The 20-hour countdown began on Sunday morning for the launch of Chandrayaan-2, India's Moon mission to the unexplored south polar region of Earth's natural satellite.
The country's second lunar spacecraft will be launched on board Geosynchronous Satellite Launch Vehicle (GSLV) Mk-III from Satish Dhawan Space Centre at Sriharikota in Nellore district of Andhra Pradesh at 2.51 am on Monday.
The Indian Space Research Organisation said that the countdown started at 6.51 am on Sunday.
Chandrayaan-2, which has home-grown technology, will explore a region of Moon where no mission has ever set foot.
According to ISRO Chairman K Sivan, the landing site, at a latitude of about 70 degrees south, is the southernmost for any mission till date.
The spacecraft consists of an orbiter, a lander and a rover together referred to as 'composite body'.
The probe's total mass is 3.8 tonne and it is expected to land on Moon's south polar region on September 6 or 7 this year.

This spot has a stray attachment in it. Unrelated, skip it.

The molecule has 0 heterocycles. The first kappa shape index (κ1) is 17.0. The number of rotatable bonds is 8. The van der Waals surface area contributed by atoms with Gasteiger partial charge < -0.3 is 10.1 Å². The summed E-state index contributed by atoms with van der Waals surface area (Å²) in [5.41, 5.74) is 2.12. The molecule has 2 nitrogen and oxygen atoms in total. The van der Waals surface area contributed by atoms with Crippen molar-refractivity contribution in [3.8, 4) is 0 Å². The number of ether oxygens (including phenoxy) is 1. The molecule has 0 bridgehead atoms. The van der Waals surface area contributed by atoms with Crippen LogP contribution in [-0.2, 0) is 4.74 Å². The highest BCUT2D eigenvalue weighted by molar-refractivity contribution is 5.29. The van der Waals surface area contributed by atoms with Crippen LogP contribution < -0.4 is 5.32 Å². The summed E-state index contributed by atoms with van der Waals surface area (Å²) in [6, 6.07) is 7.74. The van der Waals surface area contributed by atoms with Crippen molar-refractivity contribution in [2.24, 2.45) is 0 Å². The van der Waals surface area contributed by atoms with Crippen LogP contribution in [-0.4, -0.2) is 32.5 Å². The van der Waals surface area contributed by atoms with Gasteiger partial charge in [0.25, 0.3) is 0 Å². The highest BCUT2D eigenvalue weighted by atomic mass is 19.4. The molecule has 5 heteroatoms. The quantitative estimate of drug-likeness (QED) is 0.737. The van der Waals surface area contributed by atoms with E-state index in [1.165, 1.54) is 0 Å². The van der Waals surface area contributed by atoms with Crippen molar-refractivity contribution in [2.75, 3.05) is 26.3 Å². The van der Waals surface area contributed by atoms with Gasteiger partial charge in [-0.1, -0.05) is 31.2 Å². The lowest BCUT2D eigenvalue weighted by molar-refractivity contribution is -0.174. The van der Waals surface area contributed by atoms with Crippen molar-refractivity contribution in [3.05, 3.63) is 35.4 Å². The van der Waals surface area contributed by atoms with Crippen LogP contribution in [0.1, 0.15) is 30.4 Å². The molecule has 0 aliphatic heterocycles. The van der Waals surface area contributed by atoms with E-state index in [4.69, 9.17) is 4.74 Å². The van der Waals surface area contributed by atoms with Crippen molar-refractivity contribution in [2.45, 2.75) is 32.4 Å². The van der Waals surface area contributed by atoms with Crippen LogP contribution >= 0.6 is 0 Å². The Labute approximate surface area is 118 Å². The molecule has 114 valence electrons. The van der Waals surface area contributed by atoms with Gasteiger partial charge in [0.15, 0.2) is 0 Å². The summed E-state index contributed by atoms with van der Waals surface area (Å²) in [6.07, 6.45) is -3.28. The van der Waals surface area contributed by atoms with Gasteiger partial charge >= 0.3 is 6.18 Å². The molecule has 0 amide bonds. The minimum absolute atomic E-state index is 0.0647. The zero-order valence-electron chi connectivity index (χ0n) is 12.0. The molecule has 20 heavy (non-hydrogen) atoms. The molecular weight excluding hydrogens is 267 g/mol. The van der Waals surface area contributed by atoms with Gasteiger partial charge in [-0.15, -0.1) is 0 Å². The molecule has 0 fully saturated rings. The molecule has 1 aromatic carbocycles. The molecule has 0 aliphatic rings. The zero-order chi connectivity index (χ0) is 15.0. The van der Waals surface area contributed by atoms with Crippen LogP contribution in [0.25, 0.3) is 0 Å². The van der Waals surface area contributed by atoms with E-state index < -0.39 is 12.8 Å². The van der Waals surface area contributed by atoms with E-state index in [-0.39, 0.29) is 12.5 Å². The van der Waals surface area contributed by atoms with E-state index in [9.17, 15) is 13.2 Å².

It will be the first Indian expedition to attempt a soft landing on the lunar surface. This mission will make India the fourth country after the United States, Russia and China to carry out a soft landing on Moon.
Ahead of the launch, Sivan visited Sri Venkateswara temple at Tirumala on Saturday.
After visiting the shrine, he told the media, "On Monday early morning, we are going to launch the most important and prestigious mission, Chandrayaan-2.
"GSLV Mark-III vehicle is going to be used for the mission. After a successful launch, it will take nearly two months to land on the South Pole of Moon."
He said, "In future, the nation will depend more on planetary missions. After the country's first Moon mission Chandrayaan 1, which was launched in October 2008, we are now entering into Chandrayaan-2 mission."
Mylswamy Annadurai, Project Director of Chandrayaan-1, told ANI, "The data showed evidence for water in the exosphere of Moon, on the surface of Moon and also sub-surface and it triggered back to the Moon slogan. The south pole is more of a resourceful place in case man has to land in future."
On the significance of the expedition, he said, "From a scientific point of view, there are also craters which have gone very deep into Moon and that will tell about possible origin and evolution of the solar system."
On Thursday, the ISRO had conducted checks on the GSLV rocket at the launch pad in Sriharikota.